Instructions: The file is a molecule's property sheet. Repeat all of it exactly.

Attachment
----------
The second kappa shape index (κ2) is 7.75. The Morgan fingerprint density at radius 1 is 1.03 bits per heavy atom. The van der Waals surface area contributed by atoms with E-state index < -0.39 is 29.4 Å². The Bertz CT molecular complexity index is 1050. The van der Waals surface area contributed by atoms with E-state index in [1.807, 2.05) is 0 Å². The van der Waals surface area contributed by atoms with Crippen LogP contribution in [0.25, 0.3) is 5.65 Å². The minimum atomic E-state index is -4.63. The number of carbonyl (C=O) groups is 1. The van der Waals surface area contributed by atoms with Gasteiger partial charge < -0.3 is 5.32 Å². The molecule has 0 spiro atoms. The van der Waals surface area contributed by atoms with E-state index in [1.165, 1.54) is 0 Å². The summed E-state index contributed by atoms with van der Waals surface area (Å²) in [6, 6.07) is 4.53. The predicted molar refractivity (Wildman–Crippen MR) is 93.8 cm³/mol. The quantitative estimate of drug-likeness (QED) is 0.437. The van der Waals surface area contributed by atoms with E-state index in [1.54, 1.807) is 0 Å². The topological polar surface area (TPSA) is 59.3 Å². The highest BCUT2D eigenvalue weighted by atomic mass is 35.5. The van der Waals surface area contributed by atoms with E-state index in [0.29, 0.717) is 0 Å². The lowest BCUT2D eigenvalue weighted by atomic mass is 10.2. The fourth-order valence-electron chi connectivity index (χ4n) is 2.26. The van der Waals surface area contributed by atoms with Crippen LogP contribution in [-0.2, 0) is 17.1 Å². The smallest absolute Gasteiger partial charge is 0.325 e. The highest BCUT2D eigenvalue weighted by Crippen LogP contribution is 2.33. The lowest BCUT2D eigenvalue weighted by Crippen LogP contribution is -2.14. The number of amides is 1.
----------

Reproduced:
The second kappa shape index (κ2) is 7.75. The Morgan fingerprint density at radius 1 is 1.03 bits per heavy atom. The van der Waals surface area contributed by atoms with E-state index < -0.39 is 29.4 Å². The Bertz CT molecular complexity index is 1050. The van der Waals surface area contributed by atoms with E-state index in [1.807, 2.05) is 0 Å². The van der Waals surface area contributed by atoms with Crippen LogP contribution in [0.25, 0.3) is 5.65 Å². The minimum atomic E-state index is -4.63. The number of carbonyl (C=O) groups is 1. The van der Waals surface area contributed by atoms with Gasteiger partial charge < -0.3 is 5.32 Å². The molecule has 0 spiro atoms. The van der Waals surface area contributed by atoms with E-state index in [1.165, 1.54) is 0 Å². The summed E-state index contributed by atoms with van der Waals surface area (Å²) in [6, 6.07) is 4.53. The predicted molar refractivity (Wildman–Crippen MR) is 93.8 cm³/mol. The quantitative estimate of drug-likeness (QED) is 0.437. The van der Waals surface area contributed by atoms with E-state index in [1.54, 1.807) is 0 Å². The topological polar surface area (TPSA) is 59.3 Å². The highest BCUT2D eigenvalue weighted by atomic mass is 35.5. The van der Waals surface area contributed by atoms with E-state index in [0.29, 0.717) is 0 Å². The lowest BCUT2D eigenvalue weighted by atomic mass is 10.2. The fourth-order valence-electron chi connectivity index (χ4n) is 2.26. The van der Waals surface area contributed by atoms with Crippen LogP contribution in [-0.2, 0) is 17.1 Å². The smallest absolute Gasteiger partial charge is 0.325 e. The highest BCUT2D eigenvalue weighted by Crippen LogP contribution is 2.33. The lowest BCUT2D eigenvalue weighted by Crippen LogP contribution is -2.14. The number of amides is 1.